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Buying an existing business: What you need to know

John Corias
19 April 2013 3 minute readShare
businessman holding keys above contract buying existing business

Acquiring an existing business can be a wonderful opportunity to take hold of without the disadvantages of starting from the ground up. Here, John Corias shares notable things to know before buying an existing business.

In the vast majority of situations, buying an existing business is a much safer option. You acquire a business that already has a loyal customer base, regular cash flow and hopefully a solid amount of goodwill associated with the business name. Of course, the reverse can also be true. Buying a business without conducting strict due diligence checks can mean buying a business with too many skeletons in the closet. It really is a case of buyer beware.

Once you’ve decided which particular industry you and your skill set are most suited to, you need to set about finding a business for sale. There are always plenty of businesses for sale, it’s just matter of finding the right one for you. So before you go ahead and jump in, try asking these questions about the potential business you’ve got your eye on.

1.       Why is this particular business for sale at this time?
2.       What is the general reputation of the business in that location?
3.       Are both the nationwide and local market conditions right for success?
4.       What is the outlook for the future?
5.       Is the business profitable?

The answers you receive to these five basic questions will do one of two things: make you run away screaming down the street, or peak your curiosity enough to start conducting a more thorough investigation into the business that is for sale. Should you decide to investigate further, these are the key areas to be scrutinised before taking over the keys.

Inventory: A full list of current inventory (for applicable businesses) is an essential requirement. There is absolutely no point in buying a business with thousands of dollars of obsolete stock sitting on the shelves. An unscrupulous business owner may also run down current stock levels and see you unable to service your customers with existing stock levels when you take over the reins.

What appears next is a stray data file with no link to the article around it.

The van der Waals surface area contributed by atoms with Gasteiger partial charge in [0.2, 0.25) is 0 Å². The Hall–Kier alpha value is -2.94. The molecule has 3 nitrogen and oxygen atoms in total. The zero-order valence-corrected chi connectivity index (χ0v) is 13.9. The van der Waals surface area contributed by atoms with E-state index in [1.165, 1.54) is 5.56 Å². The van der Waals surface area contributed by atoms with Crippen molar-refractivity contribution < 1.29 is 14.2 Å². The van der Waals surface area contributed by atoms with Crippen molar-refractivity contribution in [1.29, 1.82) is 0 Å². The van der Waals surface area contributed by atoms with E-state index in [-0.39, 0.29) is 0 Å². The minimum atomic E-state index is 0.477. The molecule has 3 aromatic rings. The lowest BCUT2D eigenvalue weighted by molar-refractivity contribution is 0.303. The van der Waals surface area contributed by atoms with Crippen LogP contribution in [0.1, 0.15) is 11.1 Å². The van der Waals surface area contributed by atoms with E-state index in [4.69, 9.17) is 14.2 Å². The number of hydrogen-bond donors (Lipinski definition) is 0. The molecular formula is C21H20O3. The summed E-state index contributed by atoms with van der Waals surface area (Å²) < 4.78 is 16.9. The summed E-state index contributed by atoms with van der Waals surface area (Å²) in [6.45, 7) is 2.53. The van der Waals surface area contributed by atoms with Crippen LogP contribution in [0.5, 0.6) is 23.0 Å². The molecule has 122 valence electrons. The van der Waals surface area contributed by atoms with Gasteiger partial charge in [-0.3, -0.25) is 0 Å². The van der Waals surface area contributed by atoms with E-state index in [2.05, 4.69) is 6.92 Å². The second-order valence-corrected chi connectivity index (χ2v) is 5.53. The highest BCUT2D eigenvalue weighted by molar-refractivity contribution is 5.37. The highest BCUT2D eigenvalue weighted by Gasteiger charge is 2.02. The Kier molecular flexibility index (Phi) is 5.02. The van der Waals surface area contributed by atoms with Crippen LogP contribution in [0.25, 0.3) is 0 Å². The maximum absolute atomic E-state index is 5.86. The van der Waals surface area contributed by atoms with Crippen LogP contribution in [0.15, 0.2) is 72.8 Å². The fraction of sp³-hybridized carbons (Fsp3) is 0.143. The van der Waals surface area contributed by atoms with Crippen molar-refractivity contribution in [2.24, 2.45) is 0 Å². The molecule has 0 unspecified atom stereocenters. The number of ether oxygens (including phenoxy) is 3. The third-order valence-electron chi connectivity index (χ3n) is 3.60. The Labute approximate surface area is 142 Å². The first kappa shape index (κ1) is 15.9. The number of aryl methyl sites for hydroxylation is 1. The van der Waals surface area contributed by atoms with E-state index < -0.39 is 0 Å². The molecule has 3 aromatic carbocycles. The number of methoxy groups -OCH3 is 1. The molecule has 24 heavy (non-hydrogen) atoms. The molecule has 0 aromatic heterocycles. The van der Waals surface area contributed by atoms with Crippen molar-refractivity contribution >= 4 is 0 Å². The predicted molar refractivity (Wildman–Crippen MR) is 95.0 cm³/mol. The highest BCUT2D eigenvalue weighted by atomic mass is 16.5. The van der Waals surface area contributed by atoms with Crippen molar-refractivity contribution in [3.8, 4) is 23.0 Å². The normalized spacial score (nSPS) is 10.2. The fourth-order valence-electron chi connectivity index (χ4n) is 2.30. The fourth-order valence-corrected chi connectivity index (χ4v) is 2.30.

Assets: A full list of assets is a must. You need to know what is included in the sale to make sure the business can function with existing equipment. A depreciation schedule obtained from the business owner’s accountant should also tell you just how old the current equipment is. Buying a rundown business should be done with great caution as you will soon need extra cash to modernise the money making assets of the business.

Legal documents: Obtain copies of current leases, insurance policies, employment contracts, and any other legally binding contracts with customers and suppliers. Any restrictive policies must be carefully analysed by legal counsel for restrictions that could hamper your ability to do business.

Financial statements: No business should ever be purchased without a thorough examination of the businesses financial statements. A qualified accountant won’t just look at the bottom line for you. The financial statements will tell a story about the business that will make your decision much easier if you understand the businesses finances. Add-backs are also a useful way of determining what you could make of the business and if the business can also afford to cover the repayments on any finance you will need to buy the business.

Sales records: Don't just rely on the profit and loss statements. Obtain copies of sales records to determine the best selling product lines and opportunities to streamline the types of products being sold. Seeing the cash flow cycles of what months have the strongest sales will also help you in planning for the future.

Debtors and Creditors: Longstanding debtors may be a sign of unhappy customers or a fragile selling market. On the creditor side, any outstanding creditors may have account restrictions in place or be spreading a bad name about the business due to non-payment of purchases

Marketing strategy: Is there one in place for growing the business? If not, this would then become one of your highest priorities upon taking control of the business.

Price levels: Determine if the current owner has priced his products/services correctly to take account of the fixed and variable costs of the business, as well as knowing what the market can afford to pay.

Location and customer demographics: Does the current location lend itself to passing traffic and walk in sales. If not, a specific marketing campaign to raise awareness of the businesses location may be required. Has the suburb undergone any recent demographics change that may weaken the customer base? Or provide the potential to modify existing product lines and services to match the new potential customer base?

Current staff: Inheriting current staff can be both a blessing and a curse. Current staff are best placed to keep the business running as seamlessly as possible as you get your head around the joys of owning a small business. They can also provide great ideas on how to improve the business. On the flipside, hanging on to disgruntled staff can lead to poor customer relations; a high staff turnover is a sign of a poorly run business operation. Watch out for any longstanding leave entitlements that can add to your liabilities from the outset.

The early days of running a business will always be the most difficult and stressful. With the right team around you and the proper checks and balances in place, you give yourself the best chance possible for success.

John Corias is Senior Partner at m.a.s accountants.

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Buying an existing business: What you need to know
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John Corias

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